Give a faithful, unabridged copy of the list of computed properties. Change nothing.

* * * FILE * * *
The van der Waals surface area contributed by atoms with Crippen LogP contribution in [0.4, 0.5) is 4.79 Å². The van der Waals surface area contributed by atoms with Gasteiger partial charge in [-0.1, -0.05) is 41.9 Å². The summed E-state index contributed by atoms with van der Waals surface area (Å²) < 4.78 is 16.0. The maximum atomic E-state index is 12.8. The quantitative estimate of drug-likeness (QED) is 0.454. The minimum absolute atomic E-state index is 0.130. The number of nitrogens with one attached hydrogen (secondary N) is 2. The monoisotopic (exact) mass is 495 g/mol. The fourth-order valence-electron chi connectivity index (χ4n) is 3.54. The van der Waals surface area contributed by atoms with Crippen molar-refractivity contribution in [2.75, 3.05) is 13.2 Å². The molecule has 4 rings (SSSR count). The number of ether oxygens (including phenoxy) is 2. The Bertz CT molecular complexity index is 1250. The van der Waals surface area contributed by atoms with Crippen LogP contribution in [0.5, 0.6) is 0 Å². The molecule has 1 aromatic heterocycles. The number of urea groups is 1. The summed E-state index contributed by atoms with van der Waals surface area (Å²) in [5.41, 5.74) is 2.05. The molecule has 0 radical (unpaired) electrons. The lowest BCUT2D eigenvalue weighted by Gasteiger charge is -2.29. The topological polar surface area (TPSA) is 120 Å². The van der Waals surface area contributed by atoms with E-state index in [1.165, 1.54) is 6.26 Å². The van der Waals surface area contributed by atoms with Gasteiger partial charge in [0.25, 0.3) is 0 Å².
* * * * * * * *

The van der Waals surface area contributed by atoms with Crippen LogP contribution in [0.4, 0.5) is 4.79 Å². The van der Waals surface area contributed by atoms with Gasteiger partial charge in [-0.1, -0.05) is 41.9 Å². The summed E-state index contributed by atoms with van der Waals surface area (Å²) < 4.78 is 16.0. The maximum atomic E-state index is 12.8. The quantitative estimate of drug-likeness (QED) is 0.454. The minimum absolute atomic E-state index is 0.130. The number of nitrogens with one attached hydrogen (secondary N) is 2. The monoisotopic (exact) mass is 495 g/mol. The fourth-order valence-electron chi connectivity index (χ4n) is 3.54. The van der Waals surface area contributed by atoms with Crippen molar-refractivity contribution in [2.75, 3.05) is 13.2 Å². The molecule has 4 rings (SSSR count). The number of ether oxygens (including phenoxy) is 2. The Bertz CT molecular complexity index is 1250. The van der Waals surface area contributed by atoms with Crippen LogP contribution in [0.5, 0.6) is 0 Å². The molecule has 1 aromatic heterocycles. The number of urea groups is 1. The summed E-state index contributed by atoms with van der Waals surface area (Å²) in [5.41, 5.74) is 2.05. The molecule has 0 radical (unpaired) electrons. The lowest BCUT2D eigenvalue weighted by Gasteiger charge is -2.29. The topological polar surface area (TPSA) is 120 Å². The van der Waals surface area contributed by atoms with E-state index in [1.165, 1.54) is 6.26 Å². The van der Waals surface area contributed by atoms with Gasteiger partial charge in [0.25, 0.3) is 0 Å².